Monday night NBA grades: Shawn Marion jumps in hot tub time machine

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Our quick look around the NBA, or what you missed while getting sucked into a replay of Shawshank Redemption…

source:  Shawn Marion, Dallas Mavericks. Apparently pregame Marion hopped in the Hot Tub Time Machine and the 2003 version of himself showed up for this one — 32 points on 14-of-19 shooting, plus he pulled down six boards. Marion had 21 of those points in the first half including a buzzer beater to have Dallas up 19 at the break. But the theme of the night was Dallas giving away leads and they did that one, so Dallas needed someone to make plays in the fourth quarter. Monta Ellis and Dirk Nowitzki combined to go 3-of-14 in the fourth, but Marion hit two key threes to give Dallas the lead back. Oh, and to top it all off it looks like he got away with a foul on Kevin Love on an attempted game tying shot.

source:  Jrue Holiday, New Orleans Pelicans. The final shot, the game winner, was all Tyreke Evans (props to Monty Williams for not calling the timeout, if you have guys who can create don’t let the defense set). But Pelicans were in a situation for that shot to matter due to Holiday — 31 points in the game, 15 of them in the fourth quarter plus he had a key assist for an Anthony Davis dunk. Plus he had 13 assists. Not the most efficient night ever (14-of-28) but he was creating and making plays.

source:  Phoenix Suns’ defense. At the start of the season the season the Suns were winning game in large part because of a strong defense (5th best in the NBA through the first 10 games). Then it went to… well, I can’t use that word here. Let’s just say the defense fell apart for a stretch and the Suns won because their offense was clicking. But the last five games heading into Monday night the Suns had a top-10 defense again (allowing 97.8 points per 100 possessions). Against a good Clipper offense the Suns allowed them to shoot just 36.5 percent and have an offensive rating of 85.9 points per 100 possessions. They played well and look legit. Count me among the many eating crow about how well the Suns would do this season.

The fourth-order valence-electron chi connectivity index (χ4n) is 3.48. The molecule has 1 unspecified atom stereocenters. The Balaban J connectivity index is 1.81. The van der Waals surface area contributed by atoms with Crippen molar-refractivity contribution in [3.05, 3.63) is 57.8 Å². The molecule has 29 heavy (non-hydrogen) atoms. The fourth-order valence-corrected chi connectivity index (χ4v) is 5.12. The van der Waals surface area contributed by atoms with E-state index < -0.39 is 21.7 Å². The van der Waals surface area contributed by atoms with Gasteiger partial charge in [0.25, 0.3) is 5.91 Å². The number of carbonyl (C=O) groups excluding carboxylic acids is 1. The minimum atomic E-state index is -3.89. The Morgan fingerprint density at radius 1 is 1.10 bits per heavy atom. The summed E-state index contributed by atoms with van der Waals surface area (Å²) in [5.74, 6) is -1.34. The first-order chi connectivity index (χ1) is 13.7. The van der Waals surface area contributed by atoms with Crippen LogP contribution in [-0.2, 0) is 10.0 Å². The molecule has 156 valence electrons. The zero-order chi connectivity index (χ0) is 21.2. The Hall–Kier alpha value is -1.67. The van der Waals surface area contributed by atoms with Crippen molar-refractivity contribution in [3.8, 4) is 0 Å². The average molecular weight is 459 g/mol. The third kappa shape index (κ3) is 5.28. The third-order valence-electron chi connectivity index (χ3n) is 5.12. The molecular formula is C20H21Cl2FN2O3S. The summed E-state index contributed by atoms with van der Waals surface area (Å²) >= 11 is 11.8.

source:  Detroit Pistons. The Pistons are just falling apart. They have lost five of six and each of those by double digits — and Tuesday’s loss to the Wizards may be the ugliest of the group. The Pistons led by 9 entering the fourth quarter and then proceeded to get outscored by the Wizards 28-12. The Pistons shot 20 percent in the fourth. Even in the East this slump has Detroit close to falling out of the playoffs at 14-19 (tied for the 8 seed) and it looks like they could keep dropping.

Watch Kobe Bryant’s ‘Dear Basketball’ short film (video)

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Kobe Bryant announced his retirement in a letter called “Dear Basketball,” which was made into a short film.

Now, on the day the Lakers retire his Nos. 8 and 24, you can watch it. It’s quite beautiful:

Double number retirement fitting for Kobe Bryant

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Kobe Bryant’s career truly occurred in two acts.

He was Shaquille O’Neal’s super sidekick for three championships. Then, Kobe led the Lakers to another two titles himself after Shaq departed.

He was an athletic, high-flying slam-dunk-contest champion. Then, he became known for his cerebral play and footwork.

He faced trial for rape in Colorado (the case was ultimately dismissed, and he settled civilly), blame for Shaq getting traded and criticism for being too selfish when the Lakers struggled in the aftermath of Shaq’s departure. Then, Kobe – still beloved by his fans – again became a socially acceptable marketing force.